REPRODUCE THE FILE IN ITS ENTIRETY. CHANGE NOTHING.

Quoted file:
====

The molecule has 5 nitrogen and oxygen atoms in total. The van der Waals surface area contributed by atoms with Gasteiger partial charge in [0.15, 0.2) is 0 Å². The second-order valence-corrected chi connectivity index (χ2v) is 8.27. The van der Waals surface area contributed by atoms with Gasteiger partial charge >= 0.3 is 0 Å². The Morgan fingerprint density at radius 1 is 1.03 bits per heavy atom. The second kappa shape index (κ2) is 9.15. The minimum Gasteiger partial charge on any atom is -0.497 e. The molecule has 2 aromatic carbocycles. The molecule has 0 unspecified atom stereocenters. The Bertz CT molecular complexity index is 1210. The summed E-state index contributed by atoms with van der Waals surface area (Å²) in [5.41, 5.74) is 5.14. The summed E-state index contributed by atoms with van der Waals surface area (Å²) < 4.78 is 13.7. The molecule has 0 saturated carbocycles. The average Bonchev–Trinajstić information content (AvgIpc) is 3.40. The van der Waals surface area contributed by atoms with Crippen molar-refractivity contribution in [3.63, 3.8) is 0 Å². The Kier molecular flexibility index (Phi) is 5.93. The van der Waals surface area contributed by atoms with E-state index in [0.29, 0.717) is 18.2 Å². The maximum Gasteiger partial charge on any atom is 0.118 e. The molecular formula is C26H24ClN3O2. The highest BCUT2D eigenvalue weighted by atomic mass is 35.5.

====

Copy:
The molecule has 5 nitrogen and oxygen atoms in total. The van der Waals surface area contributed by atoms with Gasteiger partial charge in [0.15, 0.2) is 0 Å². The second-order valence-corrected chi connectivity index (χ2v) is 8.27. The van der Waals surface area contributed by atoms with Gasteiger partial charge >= 0.3 is 0 Å². The Morgan fingerprint density at radius 1 is 1.03 bits per heavy atom. The second kappa shape index (κ2) is 9.15. The minimum Gasteiger partial charge on any atom is -0.497 e. The molecule has 2 aromatic carbocycles. The molecule has 0 unspecified atom stereocenters. The Bertz CT molecular complexity index is 1210. The summed E-state index contributed by atoms with van der Waals surface area (Å²) in [5.41, 5.74) is 5.14. The summed E-state index contributed by atoms with van der Waals surface area (Å²) < 4.78 is 13.7. The molecule has 0 saturated carbocycles. The average Bonchev–Trinajstić information content (AvgIpc) is 3.40. The van der Waals surface area contributed by atoms with Crippen molar-refractivity contribution in [3.63, 3.8) is 0 Å². The Kier molecular flexibility index (Phi) is 5.93. The van der Waals surface area contributed by atoms with E-state index in [0.29, 0.717) is 18.2 Å². The maximum Gasteiger partial charge on any atom is 0.118 e. The molecular formula is C26H24ClN3O2. The highest BCUT2D eigenvalue weighted by atomic mass is 35.5.